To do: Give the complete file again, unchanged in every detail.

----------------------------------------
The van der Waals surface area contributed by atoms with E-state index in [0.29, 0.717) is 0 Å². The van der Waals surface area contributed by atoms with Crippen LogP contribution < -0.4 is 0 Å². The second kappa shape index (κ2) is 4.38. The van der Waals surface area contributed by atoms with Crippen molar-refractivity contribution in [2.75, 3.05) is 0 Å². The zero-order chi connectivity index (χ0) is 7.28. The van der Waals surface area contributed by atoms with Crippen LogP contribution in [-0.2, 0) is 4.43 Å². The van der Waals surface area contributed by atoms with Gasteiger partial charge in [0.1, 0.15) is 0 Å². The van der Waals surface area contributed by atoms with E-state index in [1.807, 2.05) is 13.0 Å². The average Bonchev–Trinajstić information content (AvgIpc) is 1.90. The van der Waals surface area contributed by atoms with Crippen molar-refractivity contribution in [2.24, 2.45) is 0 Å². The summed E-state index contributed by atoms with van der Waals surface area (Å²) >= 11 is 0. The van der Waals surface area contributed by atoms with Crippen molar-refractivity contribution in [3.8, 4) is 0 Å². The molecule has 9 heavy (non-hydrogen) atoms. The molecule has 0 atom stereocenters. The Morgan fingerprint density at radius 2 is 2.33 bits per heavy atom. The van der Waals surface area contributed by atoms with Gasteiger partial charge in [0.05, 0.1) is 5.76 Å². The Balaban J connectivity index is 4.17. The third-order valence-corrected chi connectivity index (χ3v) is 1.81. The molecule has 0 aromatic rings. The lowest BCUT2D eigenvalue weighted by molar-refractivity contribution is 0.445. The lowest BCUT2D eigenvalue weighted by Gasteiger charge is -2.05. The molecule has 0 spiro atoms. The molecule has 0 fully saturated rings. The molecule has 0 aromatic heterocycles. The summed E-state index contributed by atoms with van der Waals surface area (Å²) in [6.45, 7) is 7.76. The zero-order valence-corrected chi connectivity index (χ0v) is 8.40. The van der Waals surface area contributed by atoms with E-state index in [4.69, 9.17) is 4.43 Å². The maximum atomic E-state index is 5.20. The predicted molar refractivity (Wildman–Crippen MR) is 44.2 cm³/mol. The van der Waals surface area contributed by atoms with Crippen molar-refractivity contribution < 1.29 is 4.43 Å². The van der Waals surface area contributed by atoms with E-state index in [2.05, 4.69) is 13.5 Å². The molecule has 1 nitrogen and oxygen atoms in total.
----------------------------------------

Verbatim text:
The van der Waals surface area contributed by atoms with E-state index in [0.29, 0.717) is 0 Å². The van der Waals surface area contributed by atoms with Crippen LogP contribution < -0.4 is 0 Å². The second kappa shape index (κ2) is 4.38. The van der Waals surface area contributed by atoms with Crippen molar-refractivity contribution in [2.75, 3.05) is 0 Å². The zero-order chi connectivity index (χ0) is 7.28. The van der Waals surface area contributed by atoms with Crippen LogP contribution in [-0.2, 0) is 4.43 Å². The van der Waals surface area contributed by atoms with Gasteiger partial charge in [0.1, 0.15) is 0 Å². The van der Waals surface area contributed by atoms with E-state index in [1.807, 2.05) is 13.0 Å². The average Bonchev–Trinajstić information content (AvgIpc) is 1.90. The van der Waals surface area contributed by atoms with Crippen molar-refractivity contribution in [2.24, 2.45) is 0 Å². The summed E-state index contributed by atoms with van der Waals surface area (Å²) >= 11 is 0. The van der Waals surface area contributed by atoms with Crippen molar-refractivity contribution in [3.8, 4) is 0 Å². The molecule has 9 heavy (non-hydrogen) atoms. The molecule has 0 atom stereocenters. The Morgan fingerprint density at radius 2 is 2.33 bits per heavy atom. The van der Waals surface area contributed by atoms with Gasteiger partial charge in [0.05, 0.1) is 5.76 Å². The Balaban J connectivity index is 4.17. The third-order valence-corrected chi connectivity index (χ3v) is 1.81. The molecule has 0 aromatic rings. The lowest BCUT2D eigenvalue weighted by molar-refractivity contribution is 0.445. The lowest BCUT2D eigenvalue weighted by Gasteiger charge is -2.05. The molecule has 0 spiro atoms. The molecule has 0 fully saturated rings. The molecule has 0 aromatic heterocycles. The summed E-state index contributed by atoms with van der Waals surface area (Å²) in [6.45, 7) is 7.76. The zero-order valence-corrected chi connectivity index (χ0v) is 8.40. The van der Waals surface area contributed by atoms with E-state index in [4.69, 9.17) is 4.43 Å². The maximum atomic E-state index is 5.20. The predicted molar refractivity (Wildman–Crippen MR) is 44.2 cm³/mol. The van der Waals surface area contributed by atoms with Crippen molar-refractivity contribution < 1.29 is 4.43 Å². The van der Waals surface area contributed by atoms with E-state index in [2.05, 4.69) is 13.5 Å². The molecule has 1 nitrogen and oxygen atoms in total.